Cross-Curricular Links

Students will develop their mathematical skills in practical situations. They will have the opportunity to discuss scientific ideas and controversies and present information using a range of technologies.

Sixth Form and Career Opportunities

The course provides a firm foundation for students who intend to study an A Level science. It develops critical thinking as well as problem solving skills allowing pupils to make informed evaluations of current scientific developments. Providing for jobs in health care, pharmaceuticals and bio-chemistry sectors as well as bio-medical research, engineering and construction.


 

Year 10

Term 1Term 2Term 3Term 4Term 5Term 6
Combined Topic 10
Using Resources
Potable Water RP
Combined Topic 4
Chemical Changes
Making Salts RP
Electrolysis RP
Combined Topic 4
Chemical Changes
Making Salts RP
Electrolysis RP
Combined Topic 5
Energy Changes
Temperature Changes RP
Combined Topic 6
Rates of Reaction
Rates of Reaction RP
Combined Topic 6
Rates of Reaction
Rates of Reaction RP

 


 

Year 11

Term 1Term 2Term 3Term 4Term 5Term 6
Topic 3 – Quantitative Chemistry
Triple Topic 1 – Transition Metals
Triple Topic 2 – Nanoparticles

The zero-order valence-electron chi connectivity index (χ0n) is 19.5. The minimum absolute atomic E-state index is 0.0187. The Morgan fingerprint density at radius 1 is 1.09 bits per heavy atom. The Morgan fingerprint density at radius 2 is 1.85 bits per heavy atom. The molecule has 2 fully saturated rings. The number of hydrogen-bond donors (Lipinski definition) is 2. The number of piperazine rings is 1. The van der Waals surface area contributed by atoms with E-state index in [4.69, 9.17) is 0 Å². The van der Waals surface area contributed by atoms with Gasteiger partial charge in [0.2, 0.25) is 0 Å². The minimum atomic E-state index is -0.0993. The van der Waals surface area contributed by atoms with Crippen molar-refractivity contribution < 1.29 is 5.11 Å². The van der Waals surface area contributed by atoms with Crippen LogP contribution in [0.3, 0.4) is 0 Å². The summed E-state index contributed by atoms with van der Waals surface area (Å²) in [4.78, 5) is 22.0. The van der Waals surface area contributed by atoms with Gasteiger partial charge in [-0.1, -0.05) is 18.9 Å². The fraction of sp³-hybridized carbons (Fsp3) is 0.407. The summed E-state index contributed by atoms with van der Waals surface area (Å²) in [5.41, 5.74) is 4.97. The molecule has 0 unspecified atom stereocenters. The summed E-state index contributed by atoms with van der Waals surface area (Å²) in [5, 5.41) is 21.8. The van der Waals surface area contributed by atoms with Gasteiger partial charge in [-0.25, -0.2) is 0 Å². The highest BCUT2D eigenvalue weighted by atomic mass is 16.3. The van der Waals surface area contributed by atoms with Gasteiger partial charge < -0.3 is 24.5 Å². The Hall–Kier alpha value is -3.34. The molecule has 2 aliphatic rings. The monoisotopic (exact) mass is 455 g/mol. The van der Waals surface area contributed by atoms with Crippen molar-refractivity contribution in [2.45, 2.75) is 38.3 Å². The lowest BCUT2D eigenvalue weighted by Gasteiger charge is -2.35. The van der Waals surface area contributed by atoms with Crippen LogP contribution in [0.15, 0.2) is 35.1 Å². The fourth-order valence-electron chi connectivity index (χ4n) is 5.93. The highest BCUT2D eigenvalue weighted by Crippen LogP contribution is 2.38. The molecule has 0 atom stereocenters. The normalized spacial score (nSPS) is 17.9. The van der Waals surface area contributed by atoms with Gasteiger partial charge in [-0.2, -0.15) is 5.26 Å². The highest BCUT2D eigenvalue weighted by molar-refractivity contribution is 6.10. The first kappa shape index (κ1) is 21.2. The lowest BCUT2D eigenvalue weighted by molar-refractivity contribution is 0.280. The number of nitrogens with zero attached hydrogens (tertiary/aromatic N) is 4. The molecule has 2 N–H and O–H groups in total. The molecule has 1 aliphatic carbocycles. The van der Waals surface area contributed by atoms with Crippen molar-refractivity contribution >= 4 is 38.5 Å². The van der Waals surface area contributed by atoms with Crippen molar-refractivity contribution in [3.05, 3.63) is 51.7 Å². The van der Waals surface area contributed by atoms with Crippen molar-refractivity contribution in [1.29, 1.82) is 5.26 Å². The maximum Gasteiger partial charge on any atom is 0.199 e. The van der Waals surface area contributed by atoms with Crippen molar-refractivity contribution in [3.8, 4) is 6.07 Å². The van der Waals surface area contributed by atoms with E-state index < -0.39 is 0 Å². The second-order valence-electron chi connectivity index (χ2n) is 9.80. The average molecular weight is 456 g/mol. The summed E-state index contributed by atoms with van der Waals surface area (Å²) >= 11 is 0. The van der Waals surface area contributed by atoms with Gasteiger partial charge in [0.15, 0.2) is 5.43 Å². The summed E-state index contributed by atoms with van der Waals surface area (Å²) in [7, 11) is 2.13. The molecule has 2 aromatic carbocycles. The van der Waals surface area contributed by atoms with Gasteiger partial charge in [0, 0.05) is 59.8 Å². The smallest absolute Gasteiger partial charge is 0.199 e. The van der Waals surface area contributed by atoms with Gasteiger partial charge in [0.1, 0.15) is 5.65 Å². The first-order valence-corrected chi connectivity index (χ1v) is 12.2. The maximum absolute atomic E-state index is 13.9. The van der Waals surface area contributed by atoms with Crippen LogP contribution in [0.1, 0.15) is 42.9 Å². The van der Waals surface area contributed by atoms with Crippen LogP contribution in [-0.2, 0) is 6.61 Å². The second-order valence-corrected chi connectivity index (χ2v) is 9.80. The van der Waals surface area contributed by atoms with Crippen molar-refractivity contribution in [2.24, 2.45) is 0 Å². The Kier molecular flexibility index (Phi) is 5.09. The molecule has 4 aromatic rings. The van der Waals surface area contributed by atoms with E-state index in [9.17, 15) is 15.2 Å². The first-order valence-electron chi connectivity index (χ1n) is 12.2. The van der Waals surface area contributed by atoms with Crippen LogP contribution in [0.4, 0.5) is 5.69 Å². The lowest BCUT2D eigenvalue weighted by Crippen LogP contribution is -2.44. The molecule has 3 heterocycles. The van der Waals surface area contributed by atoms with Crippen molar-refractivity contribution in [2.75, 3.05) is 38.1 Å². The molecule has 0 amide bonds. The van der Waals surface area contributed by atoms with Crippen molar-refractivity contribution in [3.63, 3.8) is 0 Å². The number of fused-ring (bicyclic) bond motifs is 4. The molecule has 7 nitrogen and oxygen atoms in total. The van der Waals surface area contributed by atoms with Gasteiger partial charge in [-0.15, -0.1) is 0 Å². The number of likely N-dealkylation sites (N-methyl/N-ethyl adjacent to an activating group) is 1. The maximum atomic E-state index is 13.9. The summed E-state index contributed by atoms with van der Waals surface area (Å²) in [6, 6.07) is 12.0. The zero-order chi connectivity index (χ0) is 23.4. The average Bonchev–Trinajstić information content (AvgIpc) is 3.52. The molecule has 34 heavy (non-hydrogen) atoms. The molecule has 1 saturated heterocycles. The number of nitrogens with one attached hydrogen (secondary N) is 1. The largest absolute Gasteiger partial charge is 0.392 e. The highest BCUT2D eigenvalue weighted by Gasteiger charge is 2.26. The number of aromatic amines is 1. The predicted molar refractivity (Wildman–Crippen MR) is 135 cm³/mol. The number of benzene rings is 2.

Triple Topic 3 – Concentration calculations,
Molar Volume, Titration RP, Percentage Yield,
Atom Economy
Triple Topic 5 – Chemical Cells, Fuels Cells
Triple Topic 7 – Alcohols, Carboxylic Acids, Esters, Condensation Polymers
Triple Topic 8 – Ion Tests, Spectroscopy, Ion Tests RP
Triple Topic 10 – Haber Process, NPK Fertilisers
GCSE ExamsGCSE Exams

 

Years 12 and 13

Chemistry provides the opportunity to develop the manipulative, practical, analytical skills needed to interpret experimental data. It emphasises ability to apply knowledge and make predictions about unknown/new situations and in addition it enables you to understand the world around you, including some of the very processes of life itself.

 

Year 12

Term 1Term 2Term 3Term 4Term 5Term 6
AS Physical – Atomic Structure and Amount of SubstanceAS Physical – Amount of Substance and BondingAS Physical – EnergeticsAS Physical – Energetics and KineticsAS Physical – Equilibria and RedoxAs Inorganic – Period 3, Groups 2 and 7